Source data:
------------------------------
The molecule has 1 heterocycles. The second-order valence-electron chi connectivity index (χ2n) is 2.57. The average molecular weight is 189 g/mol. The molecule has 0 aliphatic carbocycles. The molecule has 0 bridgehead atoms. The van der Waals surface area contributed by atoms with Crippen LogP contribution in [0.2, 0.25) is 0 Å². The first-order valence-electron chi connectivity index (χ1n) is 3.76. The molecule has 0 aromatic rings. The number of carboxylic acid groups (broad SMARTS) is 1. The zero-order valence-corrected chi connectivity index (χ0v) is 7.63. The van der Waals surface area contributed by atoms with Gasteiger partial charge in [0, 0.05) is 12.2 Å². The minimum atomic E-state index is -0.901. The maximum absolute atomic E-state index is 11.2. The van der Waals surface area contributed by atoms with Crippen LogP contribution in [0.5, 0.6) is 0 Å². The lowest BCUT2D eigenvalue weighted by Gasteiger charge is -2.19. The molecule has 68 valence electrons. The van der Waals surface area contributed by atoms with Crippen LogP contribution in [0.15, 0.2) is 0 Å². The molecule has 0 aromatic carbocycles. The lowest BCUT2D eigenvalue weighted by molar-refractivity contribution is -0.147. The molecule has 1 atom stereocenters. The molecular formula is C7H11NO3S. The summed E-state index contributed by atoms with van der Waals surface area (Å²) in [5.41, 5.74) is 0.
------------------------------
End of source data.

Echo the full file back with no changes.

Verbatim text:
The molecule has 1 heterocycles. The second-order valence-electron chi connectivity index (χ2n) is 2.57. The average molecular weight is 189 g/mol. The molecule has 0 aliphatic carbocycles. The molecule has 0 bridgehead atoms. The van der Waals surface area contributed by atoms with Crippen LogP contribution in [0.2, 0.25) is 0 Å². The first-order valence-electron chi connectivity index (χ1n) is 3.76. The molecule has 0 aromatic rings. The number of carboxylic acid groups (broad SMARTS) is 1. The zero-order valence-corrected chi connectivity index (χ0v) is 7.63. The van der Waals surface area contributed by atoms with Gasteiger partial charge in [0, 0.05) is 12.2 Å². The minimum atomic E-state index is -0.901. The maximum absolute atomic E-state index is 11.2. The van der Waals surface area contributed by atoms with Crippen LogP contribution in [0.5, 0.6) is 0 Å². The lowest BCUT2D eigenvalue weighted by Gasteiger charge is -2.19. The molecule has 68 valence electrons. The van der Waals surface area contributed by atoms with Crippen LogP contribution in [0.15, 0.2) is 0 Å². The molecule has 0 aromatic carbocycles. The lowest BCUT2D eigenvalue weighted by molar-refractivity contribution is -0.147. The molecule has 1 atom stereocenters. The molecular formula is C7H11NO3S. The summed E-state index contributed by atoms with van der Waals surface area (Å²) in [5.41, 5.74) is 0.